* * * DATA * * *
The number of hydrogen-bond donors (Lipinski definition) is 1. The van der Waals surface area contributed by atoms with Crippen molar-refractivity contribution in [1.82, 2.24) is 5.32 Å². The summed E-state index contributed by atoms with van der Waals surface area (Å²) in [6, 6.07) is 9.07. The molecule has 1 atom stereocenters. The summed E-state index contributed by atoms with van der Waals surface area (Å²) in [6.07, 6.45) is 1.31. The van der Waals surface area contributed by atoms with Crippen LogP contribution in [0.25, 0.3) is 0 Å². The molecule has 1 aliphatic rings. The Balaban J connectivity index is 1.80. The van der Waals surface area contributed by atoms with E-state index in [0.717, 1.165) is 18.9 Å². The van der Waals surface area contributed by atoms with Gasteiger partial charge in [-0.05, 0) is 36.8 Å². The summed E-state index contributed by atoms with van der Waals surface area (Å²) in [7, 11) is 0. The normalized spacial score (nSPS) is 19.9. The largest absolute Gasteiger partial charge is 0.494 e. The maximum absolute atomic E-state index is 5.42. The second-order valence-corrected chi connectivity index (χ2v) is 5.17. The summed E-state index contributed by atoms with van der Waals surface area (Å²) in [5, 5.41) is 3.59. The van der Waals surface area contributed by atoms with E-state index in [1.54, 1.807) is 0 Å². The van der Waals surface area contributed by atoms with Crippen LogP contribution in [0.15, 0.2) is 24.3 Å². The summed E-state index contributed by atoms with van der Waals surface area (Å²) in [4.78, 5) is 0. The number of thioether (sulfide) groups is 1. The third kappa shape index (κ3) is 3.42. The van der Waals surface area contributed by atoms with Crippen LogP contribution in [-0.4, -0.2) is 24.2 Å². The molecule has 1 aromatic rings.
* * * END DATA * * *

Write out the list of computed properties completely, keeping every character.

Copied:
The number of hydrogen-bond donors (Lipinski definition) is 1. The van der Waals surface area contributed by atoms with Crippen molar-refractivity contribution in [1.82, 2.24) is 5.32 Å². The summed E-state index contributed by atoms with van der Waals surface area (Å²) in [6, 6.07) is 9.07. The molecule has 1 atom stereocenters. The summed E-state index contributed by atoms with van der Waals surface area (Å²) in [6.07, 6.45) is 1.31. The van der Waals surface area contributed by atoms with Crippen LogP contribution in [0.25, 0.3) is 0 Å². The molecule has 1 aliphatic rings. The Balaban J connectivity index is 1.80. The van der Waals surface area contributed by atoms with E-state index in [0.717, 1.165) is 18.9 Å². The van der Waals surface area contributed by atoms with Gasteiger partial charge in [-0.05, 0) is 36.8 Å². The summed E-state index contributed by atoms with van der Waals surface area (Å²) in [7, 11) is 0. The normalized spacial score (nSPS) is 19.9. The largest absolute Gasteiger partial charge is 0.494 e. The maximum absolute atomic E-state index is 5.42. The second-order valence-corrected chi connectivity index (χ2v) is 5.17. The summed E-state index contributed by atoms with van der Waals surface area (Å²) in [5, 5.41) is 3.59. The van der Waals surface area contributed by atoms with E-state index in [1.54, 1.807) is 0 Å². The van der Waals surface area contributed by atoms with Crippen LogP contribution in [0.15, 0.2) is 24.3 Å². The summed E-state index contributed by atoms with van der Waals surface area (Å²) in [4.78, 5) is 0. The number of thioether (sulfide) groups is 1. The third kappa shape index (κ3) is 3.42. The van der Waals surface area contributed by atoms with Crippen LogP contribution in [-0.4, -0.2) is 24.2 Å². The molecule has 1 aromatic rings.